Virgin Gorda (Photo:BlueOrange Studio/Shutterstock)
4.5 / 5.0
Cruise Critic Editor Rating

By Cruise Critic Staff

Port of Virgin Gorda

Virgin Gorda ranks as a popular cruise destination because of its white sands and clear, turquoise seas. Plus, the island is undeveloped enough to still feel like a private, exclusive place.

About Virgin Gorda


Pro

Home of The Baths (boulder-strewn beach), plus many opportunities for water sports

Con

Only smaller ships call here; the big ships run excursions from nearby Tortola

Bottom Line

Perfect for a beach day when you're on an upscale cruise


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One of the most popular and fascinating natural attractions in the Caribbean is also located here -- a beach strewn with giant boulders known as The Baths. Brought to the ocean's edge by volcanic activity, the boulders form caves, grottoes and tidal pools, well worth exploring.

Christopher Columbus spotted the island in 1493, on his second trip to the New World, and gave Virgin Gorda its name. Looking at the island's mountain ridge -- and no doubt tired of being at sea with a bunch of sailors -- he thought what is now called Gorda Peak looked liked the belly of a reclining chubby woman. Hence, he called it Virgin Gorda, or "fat virgin" in Spanish.

A no man's land for a time, Virgin Gorda and other British Virgin Islands were used by pirates as a base for raids on Spanish galleons (large sailing ships). Capt. William Kidd was among the more notorious.

The British established a sugar trade on the island in the 1700's, but that ended when Britain abolished slavery in 1838. A copper mine was opened around the same time and operated for about 24 years before it was abandoned. The ruins are now part of a national park.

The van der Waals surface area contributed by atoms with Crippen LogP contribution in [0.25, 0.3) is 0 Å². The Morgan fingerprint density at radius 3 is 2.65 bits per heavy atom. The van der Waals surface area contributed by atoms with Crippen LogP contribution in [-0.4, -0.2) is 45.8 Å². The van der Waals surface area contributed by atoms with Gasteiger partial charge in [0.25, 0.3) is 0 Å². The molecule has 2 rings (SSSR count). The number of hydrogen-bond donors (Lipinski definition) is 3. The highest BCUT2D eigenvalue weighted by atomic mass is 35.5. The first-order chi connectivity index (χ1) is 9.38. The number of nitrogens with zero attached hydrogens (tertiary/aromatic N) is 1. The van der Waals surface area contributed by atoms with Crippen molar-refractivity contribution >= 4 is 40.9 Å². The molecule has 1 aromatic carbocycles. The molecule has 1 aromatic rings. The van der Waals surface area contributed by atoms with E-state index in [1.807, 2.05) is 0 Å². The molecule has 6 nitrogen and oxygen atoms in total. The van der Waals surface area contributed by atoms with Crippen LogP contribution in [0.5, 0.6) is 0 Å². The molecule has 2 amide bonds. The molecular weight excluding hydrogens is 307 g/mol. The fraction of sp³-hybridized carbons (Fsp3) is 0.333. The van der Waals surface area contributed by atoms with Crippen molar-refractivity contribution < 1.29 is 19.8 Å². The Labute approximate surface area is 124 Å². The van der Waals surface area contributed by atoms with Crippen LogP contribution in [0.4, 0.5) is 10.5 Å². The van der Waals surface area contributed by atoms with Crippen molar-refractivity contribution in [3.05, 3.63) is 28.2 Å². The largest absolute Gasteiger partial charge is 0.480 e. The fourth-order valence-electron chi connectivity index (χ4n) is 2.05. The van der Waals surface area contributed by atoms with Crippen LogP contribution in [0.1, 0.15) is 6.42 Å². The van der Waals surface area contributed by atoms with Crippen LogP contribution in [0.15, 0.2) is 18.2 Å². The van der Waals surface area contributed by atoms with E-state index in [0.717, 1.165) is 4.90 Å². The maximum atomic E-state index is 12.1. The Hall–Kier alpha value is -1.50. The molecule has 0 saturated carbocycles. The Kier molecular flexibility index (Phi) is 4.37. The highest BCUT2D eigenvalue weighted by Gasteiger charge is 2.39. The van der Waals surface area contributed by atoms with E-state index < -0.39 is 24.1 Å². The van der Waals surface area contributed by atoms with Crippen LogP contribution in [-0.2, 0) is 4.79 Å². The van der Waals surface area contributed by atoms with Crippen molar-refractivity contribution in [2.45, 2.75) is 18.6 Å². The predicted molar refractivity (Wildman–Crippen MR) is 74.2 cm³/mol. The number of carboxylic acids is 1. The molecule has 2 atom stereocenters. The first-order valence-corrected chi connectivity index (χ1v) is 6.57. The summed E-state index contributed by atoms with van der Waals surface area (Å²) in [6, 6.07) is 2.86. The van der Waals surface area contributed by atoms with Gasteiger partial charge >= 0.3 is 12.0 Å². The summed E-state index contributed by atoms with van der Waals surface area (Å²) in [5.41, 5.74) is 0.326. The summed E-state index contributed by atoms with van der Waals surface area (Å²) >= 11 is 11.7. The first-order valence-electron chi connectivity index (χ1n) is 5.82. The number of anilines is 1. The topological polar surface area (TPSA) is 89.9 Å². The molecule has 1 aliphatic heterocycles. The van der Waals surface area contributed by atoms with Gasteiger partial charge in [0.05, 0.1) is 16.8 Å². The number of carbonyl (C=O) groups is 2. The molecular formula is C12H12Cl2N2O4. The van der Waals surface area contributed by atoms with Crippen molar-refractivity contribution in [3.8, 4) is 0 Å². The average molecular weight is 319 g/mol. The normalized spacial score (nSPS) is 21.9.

Fishing and farming were the way of life for a century. Then Laurance Rockefeller, the New York financier and conservationist, came in the 1960's and opened an exclusive eco-resort called Little Dix Bay. By the 1970's, Virgin Gorda was "discovered" as a tourist destination, and tourism remains the mainstay of the economy.

Only 12 miles from Tortola, the 8.5-square-mile island, with a population of 3,500, remains remarkably quiet. Most visitors hang out at swanky private resorts or arrive by private yacht to enjoy some of the best powder sand beaches in the Caribbean.

Given the rather small geographical scope of the island and the large number of taxis available, it's a pretty easy place to explore on your own. Visitors typically are drawn to two main areas of interest -- attractions near Spanish Town at the south end of the island and North Sound at the other extreme. Offshore, popular attractions include The Dogs, the marine area protected by the BVI National Parks Trust and considered to be one of the best snorkeling and diving sites in the Caribbean -- the waters are teeming with marine life and colorful coral formations.

Where You're Docked

If you are anchored off Spanish Town, you will be tendering into the Virgin Gorda Yacht Harbour, which is home to plenty of shops and restaurants. It might look like a tourist complex, but it's actually the island's main commercial center.

If you are in the North Sound (a favorite place for small cruise ships to anchor), you may tender to the main dock at the Bitter End Yacht Club, a full-service resort.

Good to Know

If you decide to explore on foot, you'll often have to walk in the street. There aren't many sidewalks.

Currency & Best Way to Get Money

The currency is the U.S. Dollar. ATM's are commonplace, and there's even a FirstCaribbean International Bank branch in the Yacht Harbour complex.

Language

English is the official language in this island, though Caribbean patois is common.

Best Cocktail

The national drink is the "Painkiller," made of rum, pineapple juice, orange juice and coconut milk.